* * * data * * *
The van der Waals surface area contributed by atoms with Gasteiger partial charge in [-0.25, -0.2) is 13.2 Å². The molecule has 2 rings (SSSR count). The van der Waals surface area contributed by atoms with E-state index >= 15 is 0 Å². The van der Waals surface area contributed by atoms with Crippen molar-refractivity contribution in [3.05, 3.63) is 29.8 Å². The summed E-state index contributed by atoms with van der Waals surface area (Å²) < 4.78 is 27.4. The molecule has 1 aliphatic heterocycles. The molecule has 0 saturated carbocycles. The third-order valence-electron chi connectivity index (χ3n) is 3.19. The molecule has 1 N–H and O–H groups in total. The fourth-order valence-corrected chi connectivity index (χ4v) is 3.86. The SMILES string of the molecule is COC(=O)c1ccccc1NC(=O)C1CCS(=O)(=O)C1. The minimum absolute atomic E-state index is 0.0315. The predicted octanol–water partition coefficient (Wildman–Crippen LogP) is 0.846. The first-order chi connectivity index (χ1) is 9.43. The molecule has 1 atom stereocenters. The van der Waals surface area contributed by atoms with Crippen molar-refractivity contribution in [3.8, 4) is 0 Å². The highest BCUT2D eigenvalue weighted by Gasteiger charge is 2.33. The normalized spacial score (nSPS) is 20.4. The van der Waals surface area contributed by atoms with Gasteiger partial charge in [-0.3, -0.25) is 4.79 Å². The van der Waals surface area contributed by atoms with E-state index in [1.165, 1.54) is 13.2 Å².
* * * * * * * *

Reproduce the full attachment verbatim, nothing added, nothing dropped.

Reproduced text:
The van der Waals surface area contributed by atoms with Gasteiger partial charge in [-0.25, -0.2) is 13.2 Å². The molecule has 2 rings (SSSR count). The van der Waals surface area contributed by atoms with E-state index >= 15 is 0 Å². The van der Waals surface area contributed by atoms with Crippen molar-refractivity contribution in [3.05, 3.63) is 29.8 Å². The summed E-state index contributed by atoms with van der Waals surface area (Å²) < 4.78 is 27.4. The molecule has 1 aliphatic heterocycles. The molecule has 0 saturated carbocycles. The third-order valence-electron chi connectivity index (χ3n) is 3.19. The molecule has 1 N–H and O–H groups in total. The fourth-order valence-corrected chi connectivity index (χ4v) is 3.86. The SMILES string of the molecule is COC(=O)c1ccccc1NC(=O)C1CCS(=O)(=O)C1. The minimum absolute atomic E-state index is 0.0315. The predicted octanol–water partition coefficient (Wildman–Crippen LogP) is 0.846. The first-order chi connectivity index (χ1) is 9.43. The molecule has 1 atom stereocenters. The van der Waals surface area contributed by atoms with Crippen molar-refractivity contribution in [3.8, 4) is 0 Å². The highest BCUT2D eigenvalue weighted by Gasteiger charge is 2.33. The normalized spacial score (nSPS) is 20.4. The van der Waals surface area contributed by atoms with Gasteiger partial charge in [-0.3, -0.25) is 4.79 Å². The van der Waals surface area contributed by atoms with E-state index in [1.165, 1.54) is 13.2 Å².